Monday, December 02, 2013

Taking the Wheelwriter for a Spin



Post-Script: I do like the font style of this particular print wheel, it's a Courier 10 font. Interestingly, the machine came with, not only the plastic dust cover (nicely yellowed to a vintage luster) but, a box with a spare print wheel, with a label indicating this to have been the "old" wheel, as it's missing several petals from the daisy wheel. They appear to be very brittle, these letter petals, much thinner than the daisy wheels on my old Smith Corona I once owned.

Inside the flip-up lid is a label indicating the machine to have been purchased on November 6, 1985, and a smaller address label, which came off inside the machine, indicating the backup batteries were replaced on August 7, 1989 (along with being serviced), and again in January 1994. I can see, from looking inside the machine, that it's very dusty, and there's a set of AA cells for the backup memory that are nicely corroded in the battery compartment.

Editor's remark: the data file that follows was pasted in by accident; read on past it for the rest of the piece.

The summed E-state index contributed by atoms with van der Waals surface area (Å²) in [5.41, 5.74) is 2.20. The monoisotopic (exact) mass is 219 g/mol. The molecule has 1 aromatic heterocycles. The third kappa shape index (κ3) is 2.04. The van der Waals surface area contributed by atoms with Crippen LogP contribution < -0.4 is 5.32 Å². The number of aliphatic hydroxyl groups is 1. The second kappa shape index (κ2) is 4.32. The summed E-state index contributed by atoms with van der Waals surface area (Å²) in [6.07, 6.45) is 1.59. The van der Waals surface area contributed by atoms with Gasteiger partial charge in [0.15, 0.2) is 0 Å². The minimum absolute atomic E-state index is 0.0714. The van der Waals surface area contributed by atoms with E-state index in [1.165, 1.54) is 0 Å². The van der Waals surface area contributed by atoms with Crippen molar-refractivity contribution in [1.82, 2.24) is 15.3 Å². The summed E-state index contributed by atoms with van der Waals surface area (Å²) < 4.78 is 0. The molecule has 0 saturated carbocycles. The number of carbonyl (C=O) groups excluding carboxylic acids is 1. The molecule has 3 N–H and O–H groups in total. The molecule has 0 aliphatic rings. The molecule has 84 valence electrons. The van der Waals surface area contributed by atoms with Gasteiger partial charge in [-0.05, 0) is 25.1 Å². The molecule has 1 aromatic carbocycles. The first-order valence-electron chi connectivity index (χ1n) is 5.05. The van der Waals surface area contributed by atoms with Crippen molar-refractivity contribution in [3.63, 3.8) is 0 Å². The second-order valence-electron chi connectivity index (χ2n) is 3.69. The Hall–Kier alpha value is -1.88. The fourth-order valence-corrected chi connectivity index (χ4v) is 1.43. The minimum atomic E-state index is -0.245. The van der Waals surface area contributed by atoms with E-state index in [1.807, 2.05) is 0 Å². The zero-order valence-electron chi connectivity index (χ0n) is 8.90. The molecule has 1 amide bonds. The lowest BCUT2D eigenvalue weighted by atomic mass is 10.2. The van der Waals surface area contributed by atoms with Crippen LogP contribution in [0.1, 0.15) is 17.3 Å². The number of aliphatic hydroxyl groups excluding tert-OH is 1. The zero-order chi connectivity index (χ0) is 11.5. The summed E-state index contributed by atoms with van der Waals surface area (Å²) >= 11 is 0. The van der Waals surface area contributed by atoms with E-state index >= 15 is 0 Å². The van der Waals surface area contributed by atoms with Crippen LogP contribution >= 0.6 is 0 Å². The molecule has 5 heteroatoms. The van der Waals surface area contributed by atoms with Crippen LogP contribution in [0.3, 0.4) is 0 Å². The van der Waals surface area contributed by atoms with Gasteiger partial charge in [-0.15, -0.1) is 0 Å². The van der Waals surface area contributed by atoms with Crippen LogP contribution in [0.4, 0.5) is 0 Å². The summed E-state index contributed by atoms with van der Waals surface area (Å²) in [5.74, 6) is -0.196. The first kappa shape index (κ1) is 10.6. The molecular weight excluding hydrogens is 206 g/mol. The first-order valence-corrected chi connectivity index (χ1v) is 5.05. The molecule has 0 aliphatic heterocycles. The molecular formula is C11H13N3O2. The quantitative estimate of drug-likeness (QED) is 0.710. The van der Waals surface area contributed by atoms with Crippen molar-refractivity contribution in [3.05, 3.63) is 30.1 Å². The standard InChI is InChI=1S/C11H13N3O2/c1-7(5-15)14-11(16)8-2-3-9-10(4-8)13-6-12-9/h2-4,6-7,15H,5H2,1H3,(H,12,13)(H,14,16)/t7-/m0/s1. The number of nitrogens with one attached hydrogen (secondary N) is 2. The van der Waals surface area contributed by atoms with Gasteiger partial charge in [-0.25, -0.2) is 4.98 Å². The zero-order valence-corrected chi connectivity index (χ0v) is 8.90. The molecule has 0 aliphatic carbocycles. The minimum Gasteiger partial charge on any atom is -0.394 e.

As you might be able to tell, the erase ribbon doesn't function at all well, while the carriage return might have a problem, as indicated by the left margin being uneven between the 6th and 7th lines in the piece.

My overall feeling is that this machine, it's "interesting," but not a collectable item for me. And so it goes.

Typecast via IBM Wheelwriter 5, photo via Lumix G5.


Blogger Richard P said...

Nice output. Can't say I love the machine.

8:53 PM  
Anonymous Anonymous said...

It gives me a bad vibe - sorry. I'd like to suggest dropping it off a very high cliff and then photographing what's left of it. I'm sure it would be an improvement. :)

9:41 PM  
Blogger Rob Bowker said...

I quite like the 'businesslike' aesthetic. It reminds me just a little bit of a Praxis but I think I'd live in fear of the day when the last ribbon ran out and having to plug something into a wall socket to type seems like hard labour. Maybe your idea of a trade is best.

3:00 AM  

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